History's most memorable figures appear to live more than one lifetime to accomplish all that made them great. So it was with Frederick Douglass.
Douglass described in his autobiography how he assumed "several lives in one. First, the life of slavery; secondly, the life of a fugitive from slavery; thirdly, the life of comparative freedom; fourthly, the life of conflict and battle; and fifthly, the life of victory, if not complete, at least assured."
Presentations and analysis about his multiple lives and their layers of meaning will converge at the University of Rochester this winter and spring. An academic conference organized by the Frederick Douglass Institute for African and African-American Studies is set for March 27 to 29, and an exhibition of letters, books, and other Douglass documents and artifacts from the Department of Rare Books and Special Collections is now on display.
For 25 years, the famous abolitionist and publisher lived and worked in Rochester, the home of his anti-slavery newspaper, North Star. "We aim to re-kindle and stimulate new interest in the life and works of Frederick Douglass," explains Larry E. Hudson, Jr., director of the Frederick Douglass Institute and associate professor of history. "We do not wish to simply praise Douglass. We want to de-mythologize him and attempt to get to know the man who contributed so much to Rochester, and the nation."
The upcoming conference, titled "The Public Life and Works of Frederick Douglass," will examine Douglass's 19th-century world of cultural and political reform through talks and discussions by the nation's leading Douglass scholars. The conference is sponsored by the Frederick Douglass Institute, the Rochester-Monroe County Freedom Trail Commission, and Howard University. It is the first of two interdisciplinary conferences on Douglass this year; the second will be held in November at Howard University in Washington, D.C., where Douglass lived the later part of his life.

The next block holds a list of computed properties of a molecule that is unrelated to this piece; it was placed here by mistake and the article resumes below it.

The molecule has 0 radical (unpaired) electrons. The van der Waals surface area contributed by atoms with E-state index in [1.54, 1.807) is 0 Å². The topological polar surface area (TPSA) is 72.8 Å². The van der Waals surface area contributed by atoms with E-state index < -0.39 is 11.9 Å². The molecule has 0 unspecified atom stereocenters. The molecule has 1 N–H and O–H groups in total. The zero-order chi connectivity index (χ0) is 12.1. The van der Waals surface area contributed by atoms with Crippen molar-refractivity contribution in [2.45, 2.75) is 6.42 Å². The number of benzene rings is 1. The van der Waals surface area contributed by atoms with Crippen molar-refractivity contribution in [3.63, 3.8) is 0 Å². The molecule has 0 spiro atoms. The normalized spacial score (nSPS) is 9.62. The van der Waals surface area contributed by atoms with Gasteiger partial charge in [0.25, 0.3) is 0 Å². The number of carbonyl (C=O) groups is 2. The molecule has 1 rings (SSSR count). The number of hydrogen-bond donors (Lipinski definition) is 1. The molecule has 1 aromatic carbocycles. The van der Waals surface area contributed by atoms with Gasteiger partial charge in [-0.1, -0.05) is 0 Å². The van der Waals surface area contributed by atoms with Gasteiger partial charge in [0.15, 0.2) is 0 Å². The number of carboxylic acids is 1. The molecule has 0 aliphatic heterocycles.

The exhibition, called "The Several Lives of Frederick Douglass," presents important materials and images related to Douglass (1818-1895), including two underground railroad passes penned by him and even a lock of his hair. It is free and open to the public in the Department of Rare Books and Special Collections in Rush Rhees Library. Hours are 9 a.m. to 5 p.m. Monday, Tuesday, Thursday, and Friday; 9 a.m. to 8 p.m. Wednesday; and 11 a.m. to 3 p.m. Saturday, through May 10.
Web access to rare materials related to Douglass is being expanded dramatically in the next few years. With the assistance of a recent grant from the Xerox Corp., items in the collections of the University of Rochester Libraries and other area libraries will be digitized and available online. The project was initiated in 2001 when undergraduate students began transcribing Douglass's letters and scanning the documents under the direction of archivists and librarians.
"The Xerox project engages undergraduates in the use of primary sources and produces a digital database available to the public that will expand access to these wonderful letters and documents," says Ronald F. Dow, the Andrew H. and Janet Dayton Neilly Dean of River Campus Libraries.
As a companion event to the Frederick Douglass conference, the exhibition in Rush Rhees Library contains a selection from the more than 100 Douglass letters in the University collection. On display, for example, is the letter he wrote to anti-slavery supporter and friend Amy Post on Oct. 28, 1847, telling her about his move to Rochester to begin publishing his newspaper. A very rare printed advertisement for the newspaper with notes written on the back by Post during the 1848 Rochester women's rights convention is on view as well as the first book that Douglass purchased after his escape from slavery.
At the University, the Frederick Douglass Institute for African and African-American Studies was established in 1986 to promote the development of African and African-American studies in undergraduate and graduate education and through advanced research. In fall 2002, a new undergraduate major in African and African-American Studies was approved. The major is administered by the institute and provides an interdisciplinary program that integrates the social sciences and the humanities.
All events related to the Douglass conference are open to the public. Sessions on Thursday evening, March 27, and Friday, March 28, will be held at the University. Saturday's activities will take place at the Four Points Sheridan in downtown Rochester. Luncheon and dinner programs will require tickets, which can be purchased in advance. For more information, check the Frederick Douglass Institute's Web page and register online at www.rochester.edu/College/AAS/newaas/ or call the institute at (585) 275-7235.